PHOENIX – COLTON KROLAK/CRONKITE NEWS: A new contest is challenging people to conserve water – with a chance to $100,000. As Katrina Arroyos reports, the Arizona Community Foundation, Republic Media and Morrison Institute for Public Policy are teaming up to look for the best ideas. KATRINA ARROYOS/CRONKITE NEWS: The Water Consciousness Challenge is aimed to create the Arizona of tomorrow and raise awareness for water supply in Arizona. STEVE SELEZNOW/ARIZONA COMMUNITY FOUNDATION: In Phoenix and the Valley we’ve done a great job of managing our water and banking out water, so we have plenty of water today. KATRINA ARROYOS/CRONKITE NEWS: But the challenge is to focus on the future. There seems to be a lot of water right now, but the Arizona Department of Water Resources says by 2030 the state will see a greater imbalance of water supply and demand if changes aren’t made. For this reason, agencies say the community has to take action today to conserve water for the future, especially over the next few years, as Phoenix grows in population. STEVE SELEZNOW/ARIZONA COMMUNITY FOUNDATION: We are anticipating continued growth in Arizona. KATRINA ARROYOS/CRONKITE NEWS: Groups who choose to participate in the Water Consciousness Challenge will create a strategic plan to raise public awareness of the water scarcity in Arizona’s future. The winning group of the challenge will receive $100,000 to implement their idea in Maricopa County. This challenge...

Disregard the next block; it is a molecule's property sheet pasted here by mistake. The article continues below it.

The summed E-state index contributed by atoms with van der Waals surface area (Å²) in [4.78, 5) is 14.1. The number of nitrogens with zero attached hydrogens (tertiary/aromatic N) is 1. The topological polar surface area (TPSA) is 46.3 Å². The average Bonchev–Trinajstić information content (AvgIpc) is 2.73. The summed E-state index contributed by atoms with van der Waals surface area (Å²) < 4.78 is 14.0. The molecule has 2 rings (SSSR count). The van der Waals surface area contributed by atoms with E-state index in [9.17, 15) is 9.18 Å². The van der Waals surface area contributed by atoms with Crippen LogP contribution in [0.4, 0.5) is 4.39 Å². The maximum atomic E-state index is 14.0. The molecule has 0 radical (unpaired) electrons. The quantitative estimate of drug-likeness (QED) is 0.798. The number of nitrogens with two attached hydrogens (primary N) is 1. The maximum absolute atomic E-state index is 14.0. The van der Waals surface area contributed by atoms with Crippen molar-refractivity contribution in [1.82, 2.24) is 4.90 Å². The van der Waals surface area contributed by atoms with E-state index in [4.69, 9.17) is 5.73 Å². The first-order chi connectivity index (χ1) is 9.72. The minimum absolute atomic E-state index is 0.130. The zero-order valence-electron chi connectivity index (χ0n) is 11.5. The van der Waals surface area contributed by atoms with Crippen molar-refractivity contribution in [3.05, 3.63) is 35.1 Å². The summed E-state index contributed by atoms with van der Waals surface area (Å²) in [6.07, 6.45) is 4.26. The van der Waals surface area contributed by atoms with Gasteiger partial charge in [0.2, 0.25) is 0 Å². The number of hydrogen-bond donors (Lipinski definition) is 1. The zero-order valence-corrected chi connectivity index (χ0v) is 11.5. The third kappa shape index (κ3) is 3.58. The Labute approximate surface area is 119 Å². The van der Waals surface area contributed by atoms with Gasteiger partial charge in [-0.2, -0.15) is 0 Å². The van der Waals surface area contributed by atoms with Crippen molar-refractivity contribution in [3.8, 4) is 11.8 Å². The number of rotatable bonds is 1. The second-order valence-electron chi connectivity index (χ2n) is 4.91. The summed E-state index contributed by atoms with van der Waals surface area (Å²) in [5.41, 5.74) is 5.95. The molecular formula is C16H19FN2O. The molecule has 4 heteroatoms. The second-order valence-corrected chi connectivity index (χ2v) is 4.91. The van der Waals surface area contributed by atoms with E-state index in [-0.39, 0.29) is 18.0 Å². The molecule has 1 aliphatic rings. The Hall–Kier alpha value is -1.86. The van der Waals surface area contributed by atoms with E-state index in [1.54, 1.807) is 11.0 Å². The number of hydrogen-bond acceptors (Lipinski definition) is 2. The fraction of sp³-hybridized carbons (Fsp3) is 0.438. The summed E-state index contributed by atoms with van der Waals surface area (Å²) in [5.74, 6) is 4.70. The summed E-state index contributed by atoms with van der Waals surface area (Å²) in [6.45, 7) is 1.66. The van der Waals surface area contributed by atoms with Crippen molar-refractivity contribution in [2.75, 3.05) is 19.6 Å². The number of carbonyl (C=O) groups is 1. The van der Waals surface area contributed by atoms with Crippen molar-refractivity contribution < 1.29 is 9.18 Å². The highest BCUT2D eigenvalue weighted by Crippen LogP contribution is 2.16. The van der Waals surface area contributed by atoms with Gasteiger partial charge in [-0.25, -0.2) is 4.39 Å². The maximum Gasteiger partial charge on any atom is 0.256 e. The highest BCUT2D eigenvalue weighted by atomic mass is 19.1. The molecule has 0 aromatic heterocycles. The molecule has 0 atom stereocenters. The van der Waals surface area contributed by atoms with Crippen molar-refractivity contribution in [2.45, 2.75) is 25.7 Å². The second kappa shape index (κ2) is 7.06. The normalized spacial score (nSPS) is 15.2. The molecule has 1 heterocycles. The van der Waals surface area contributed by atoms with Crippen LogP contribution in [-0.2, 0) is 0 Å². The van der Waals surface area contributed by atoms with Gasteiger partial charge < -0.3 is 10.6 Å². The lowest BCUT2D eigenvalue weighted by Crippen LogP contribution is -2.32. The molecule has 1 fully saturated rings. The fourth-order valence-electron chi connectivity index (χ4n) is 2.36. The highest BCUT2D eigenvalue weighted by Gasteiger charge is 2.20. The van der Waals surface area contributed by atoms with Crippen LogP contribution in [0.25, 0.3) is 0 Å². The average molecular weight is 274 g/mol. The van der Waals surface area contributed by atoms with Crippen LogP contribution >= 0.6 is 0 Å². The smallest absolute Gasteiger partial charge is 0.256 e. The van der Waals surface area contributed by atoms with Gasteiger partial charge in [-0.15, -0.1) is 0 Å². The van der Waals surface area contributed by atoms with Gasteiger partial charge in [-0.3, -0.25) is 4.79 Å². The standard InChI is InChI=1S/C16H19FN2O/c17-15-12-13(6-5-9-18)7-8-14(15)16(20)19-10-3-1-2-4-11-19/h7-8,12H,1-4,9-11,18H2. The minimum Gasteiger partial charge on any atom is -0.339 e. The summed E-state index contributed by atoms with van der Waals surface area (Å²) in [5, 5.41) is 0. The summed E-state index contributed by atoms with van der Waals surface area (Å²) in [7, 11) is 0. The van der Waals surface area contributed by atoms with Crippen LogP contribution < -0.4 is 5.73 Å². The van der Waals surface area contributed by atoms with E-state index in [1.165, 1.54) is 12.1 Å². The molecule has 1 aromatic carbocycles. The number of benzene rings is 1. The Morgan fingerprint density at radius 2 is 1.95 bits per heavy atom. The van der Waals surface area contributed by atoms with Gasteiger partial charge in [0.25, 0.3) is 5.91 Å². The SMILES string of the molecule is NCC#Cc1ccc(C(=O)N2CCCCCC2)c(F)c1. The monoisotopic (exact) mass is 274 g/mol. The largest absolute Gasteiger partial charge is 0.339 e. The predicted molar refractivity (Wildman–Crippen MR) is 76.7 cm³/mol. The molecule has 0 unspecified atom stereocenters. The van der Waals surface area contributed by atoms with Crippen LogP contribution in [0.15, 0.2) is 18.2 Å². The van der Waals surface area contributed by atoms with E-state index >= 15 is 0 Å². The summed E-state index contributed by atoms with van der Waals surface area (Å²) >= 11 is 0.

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Ducey, Duval share priorities, differences for approaching immigration

PHOENIX – The two major-party candidates for Arizona governor agree on a few things when it comes to the contentious issue of immigration: • The federal government hasn’t done enough to deal with challenges such as cross-border crime. • Arizona must work with the federal government on solutions. • Voters care about the issue. One key area where Republican Doug Ducey and Democrat Fred DuVal differ is issuing driver’s licenses to young immigrants with work permits under the Obama administration’s deferred-action program. A 2012 executive order Gov. Jan Brewer denied driver’s licenses, saying that employment authorization permits don’t constitute proof of legal U.S. residency needed to obtain an Arizona driver’s license. Forty-eight states issue driver’s licenses to deferred-action recipients. In July, the 9th U.S. Circuit Court of Appeals ordered an injunction requiring Arizona to issue the licenses. In response Brewer released a statement saying, “The American people are tired and disgusted by what is happening through our federal government today, but they can be assured Arizona will continue to fight for the rule of law.” Brewer said she is looking for a way to appeal. In an interview with Cronkite News, Ducey simply said: “I will continue Governor Brewer’s executive order on that issue.” DuVal told Cronkite News he sees this as the biggest difference between his and Ducey’s campaigns. “I’ll tell you what I will do on the...